Islam Doesn’t Deny Women Education, So Why Does the Taliban?Taliban forces disperse women who were protesting over a suicide bomb attack

The Taliban had stated that women would be allowed to attend schools and universities, as long as classes were segregated.

But after its failure to allow girls to return to schools, many fear that the fundamentalist group will revert to its previous handling of women’s education – by effectively banning it altogether.

Between 1991 and 2006, under Taliban rule, Afghan women were not permitted to go to schools or universities. But in the years following the Taliban’s control of the country, the number of girls in primary school increased from nearly zero to 2.5 million, and the female literacy rate almost doubled to 30% between 2011 and 2018, according to a 2021 UNESCO report.

Although the Taliban claims its policies are guided by Islam, there is nothing Islamic about preventing women from going to school – in fact, it’s arguably un-Islamic.

While curbing women’s access to education has no basis in religion, it’s been firmly on the agenda of this extremist group for years – it was a faction of the Taliban, after all, that shot Malala Yousafzai in the head as punishment for her pro-female-education activism.

But the Quran commands all Muslims, regardless of gender, to read, think, contemplate, and pursue knowledge, and the Prophet Muhammad encouraged education as a religious duty for both males and females.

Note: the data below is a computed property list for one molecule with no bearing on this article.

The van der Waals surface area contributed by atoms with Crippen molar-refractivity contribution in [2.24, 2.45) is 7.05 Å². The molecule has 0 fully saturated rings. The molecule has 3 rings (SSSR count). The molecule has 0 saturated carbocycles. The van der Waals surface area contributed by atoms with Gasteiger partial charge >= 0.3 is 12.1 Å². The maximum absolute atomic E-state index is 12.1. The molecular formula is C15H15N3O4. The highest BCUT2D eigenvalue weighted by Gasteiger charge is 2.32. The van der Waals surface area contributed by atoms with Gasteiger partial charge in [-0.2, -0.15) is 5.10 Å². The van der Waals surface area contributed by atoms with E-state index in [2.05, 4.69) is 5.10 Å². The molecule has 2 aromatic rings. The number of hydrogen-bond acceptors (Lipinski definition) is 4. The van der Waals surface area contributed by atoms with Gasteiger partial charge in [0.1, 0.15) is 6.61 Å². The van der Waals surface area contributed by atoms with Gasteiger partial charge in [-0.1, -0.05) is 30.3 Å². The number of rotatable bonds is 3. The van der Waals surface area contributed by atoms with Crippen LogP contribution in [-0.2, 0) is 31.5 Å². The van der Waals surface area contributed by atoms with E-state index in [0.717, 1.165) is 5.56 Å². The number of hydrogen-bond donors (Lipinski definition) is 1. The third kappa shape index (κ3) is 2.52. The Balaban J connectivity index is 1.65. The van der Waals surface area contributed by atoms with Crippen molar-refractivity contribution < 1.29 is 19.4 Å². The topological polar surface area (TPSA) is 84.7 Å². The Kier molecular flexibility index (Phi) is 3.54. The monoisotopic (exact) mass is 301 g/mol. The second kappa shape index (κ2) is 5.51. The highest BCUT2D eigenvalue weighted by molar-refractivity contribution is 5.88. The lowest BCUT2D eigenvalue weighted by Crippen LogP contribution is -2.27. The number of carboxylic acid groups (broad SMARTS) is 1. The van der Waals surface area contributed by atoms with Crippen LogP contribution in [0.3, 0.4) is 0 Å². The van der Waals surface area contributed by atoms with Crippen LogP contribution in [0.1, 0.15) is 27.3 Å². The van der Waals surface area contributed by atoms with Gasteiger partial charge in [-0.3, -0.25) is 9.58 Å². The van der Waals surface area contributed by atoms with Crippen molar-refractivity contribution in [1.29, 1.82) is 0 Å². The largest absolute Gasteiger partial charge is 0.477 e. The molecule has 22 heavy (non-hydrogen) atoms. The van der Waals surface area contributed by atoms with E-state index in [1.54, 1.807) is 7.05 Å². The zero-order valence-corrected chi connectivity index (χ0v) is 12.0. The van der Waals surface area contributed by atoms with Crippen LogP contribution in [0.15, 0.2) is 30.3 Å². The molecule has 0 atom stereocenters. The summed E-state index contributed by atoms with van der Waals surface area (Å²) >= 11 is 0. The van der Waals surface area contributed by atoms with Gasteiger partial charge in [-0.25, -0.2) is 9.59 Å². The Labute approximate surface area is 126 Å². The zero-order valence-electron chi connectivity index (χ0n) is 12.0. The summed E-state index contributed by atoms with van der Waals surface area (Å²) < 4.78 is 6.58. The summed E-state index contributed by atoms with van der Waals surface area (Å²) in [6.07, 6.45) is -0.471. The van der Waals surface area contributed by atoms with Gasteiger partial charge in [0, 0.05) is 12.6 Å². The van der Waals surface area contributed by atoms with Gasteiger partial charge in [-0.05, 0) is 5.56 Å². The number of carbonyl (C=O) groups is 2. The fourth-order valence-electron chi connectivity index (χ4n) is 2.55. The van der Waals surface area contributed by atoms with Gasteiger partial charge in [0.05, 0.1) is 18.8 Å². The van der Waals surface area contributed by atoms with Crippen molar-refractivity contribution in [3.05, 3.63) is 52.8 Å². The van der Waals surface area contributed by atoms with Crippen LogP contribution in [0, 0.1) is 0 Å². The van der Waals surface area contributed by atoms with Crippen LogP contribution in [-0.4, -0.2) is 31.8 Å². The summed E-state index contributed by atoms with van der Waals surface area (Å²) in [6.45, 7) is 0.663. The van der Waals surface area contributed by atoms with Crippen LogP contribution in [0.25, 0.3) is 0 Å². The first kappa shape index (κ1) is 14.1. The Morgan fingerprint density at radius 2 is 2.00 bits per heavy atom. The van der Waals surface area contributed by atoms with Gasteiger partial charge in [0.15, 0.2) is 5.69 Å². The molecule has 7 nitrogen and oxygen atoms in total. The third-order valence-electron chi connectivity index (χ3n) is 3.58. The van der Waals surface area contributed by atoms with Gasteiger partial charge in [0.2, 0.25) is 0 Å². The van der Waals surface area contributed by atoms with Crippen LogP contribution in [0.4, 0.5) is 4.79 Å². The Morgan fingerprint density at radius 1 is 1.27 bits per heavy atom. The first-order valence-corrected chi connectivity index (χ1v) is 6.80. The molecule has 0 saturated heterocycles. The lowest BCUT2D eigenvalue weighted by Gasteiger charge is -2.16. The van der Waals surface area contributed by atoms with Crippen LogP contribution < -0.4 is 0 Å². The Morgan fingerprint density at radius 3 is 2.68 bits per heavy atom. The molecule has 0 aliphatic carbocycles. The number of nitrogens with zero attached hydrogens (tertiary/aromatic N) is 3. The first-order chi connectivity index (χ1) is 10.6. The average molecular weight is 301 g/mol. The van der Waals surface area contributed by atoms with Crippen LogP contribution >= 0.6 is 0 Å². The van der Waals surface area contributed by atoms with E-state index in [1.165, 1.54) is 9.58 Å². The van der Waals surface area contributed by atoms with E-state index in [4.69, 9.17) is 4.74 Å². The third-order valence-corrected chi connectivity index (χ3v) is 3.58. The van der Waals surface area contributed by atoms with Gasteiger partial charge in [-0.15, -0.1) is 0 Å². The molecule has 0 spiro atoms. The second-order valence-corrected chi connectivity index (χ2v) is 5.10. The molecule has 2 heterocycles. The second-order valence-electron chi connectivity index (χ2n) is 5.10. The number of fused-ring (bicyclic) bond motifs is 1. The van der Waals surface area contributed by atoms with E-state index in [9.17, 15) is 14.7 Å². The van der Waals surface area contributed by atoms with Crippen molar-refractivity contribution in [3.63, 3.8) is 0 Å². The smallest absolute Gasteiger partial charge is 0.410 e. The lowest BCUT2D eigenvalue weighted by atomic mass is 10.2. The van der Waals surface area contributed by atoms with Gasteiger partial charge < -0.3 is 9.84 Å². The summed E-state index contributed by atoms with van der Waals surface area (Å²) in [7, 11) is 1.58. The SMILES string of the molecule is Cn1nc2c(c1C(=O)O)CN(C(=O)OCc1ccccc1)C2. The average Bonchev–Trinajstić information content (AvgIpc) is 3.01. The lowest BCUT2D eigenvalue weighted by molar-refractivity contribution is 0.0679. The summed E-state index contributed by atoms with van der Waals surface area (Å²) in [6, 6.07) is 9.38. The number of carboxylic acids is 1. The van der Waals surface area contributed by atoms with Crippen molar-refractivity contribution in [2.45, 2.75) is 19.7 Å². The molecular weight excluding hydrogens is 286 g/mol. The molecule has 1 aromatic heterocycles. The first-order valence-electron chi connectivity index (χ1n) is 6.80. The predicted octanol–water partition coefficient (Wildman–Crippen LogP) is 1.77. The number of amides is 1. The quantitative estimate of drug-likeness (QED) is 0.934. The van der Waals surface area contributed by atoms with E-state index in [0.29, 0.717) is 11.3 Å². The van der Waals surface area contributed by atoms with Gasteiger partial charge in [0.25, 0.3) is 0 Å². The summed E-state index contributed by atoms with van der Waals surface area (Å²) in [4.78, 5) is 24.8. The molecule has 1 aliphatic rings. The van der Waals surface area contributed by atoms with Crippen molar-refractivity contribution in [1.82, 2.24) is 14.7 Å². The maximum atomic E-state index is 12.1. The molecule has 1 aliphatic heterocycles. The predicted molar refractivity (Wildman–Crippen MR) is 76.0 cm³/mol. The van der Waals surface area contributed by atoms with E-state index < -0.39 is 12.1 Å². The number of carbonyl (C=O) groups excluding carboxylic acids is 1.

How then, can the Taliban, which declared Afghanistan an “Islamic” state, prevent women in the country from fulfilling what is otherwise seen as their religious duty?

The answer lies in cultural gender roles that patriarchal – not religious – regimes strive to uphold. Women’s purpose in these societies, according to the men that lead them, are to grow up chastely, marry (rarely for romance), and birth children, while maintaining the household with cooking, cleaning, and other domestic duties.

Their schooling, which could open the door to job opportunities and employment outside of the home, threatens this very traditional mindset.

These cultural attitudes are often masqueraded as religious ideals.

The Taliban’s leaders are well aware that the world’s eyes are on them, particularly watchful of their handling of women’s rights. T

Banning women from education and work is a crime against humanity.

Muslim women clearly have an Islamic right to education.“

Efforts to rebuild Afghanistan in the wake of economic collapse will be undermined completely;

The edict makes Afghanistan the only country on earth to bar half its population from getting a secondary education.

Just recently Afghanistan’s Taliban rulers have ordered an indefinite ban on university education for the country’s women.

This is a poor smokescreen for their real motivations,  a chilling step backwards for Afghanistan.Afghan female students take entrance exams at Kabul University in October

There are no two ways about it: women must be allowed to work and to move freely, and girls must be allowed to continue to go to school.

The international community has made the right to education for all women a sticking point in negotiations over aid and recognition of the Taliban regime.

They, that is the Taliban should be aware in the first place that none of them would exist without woman.

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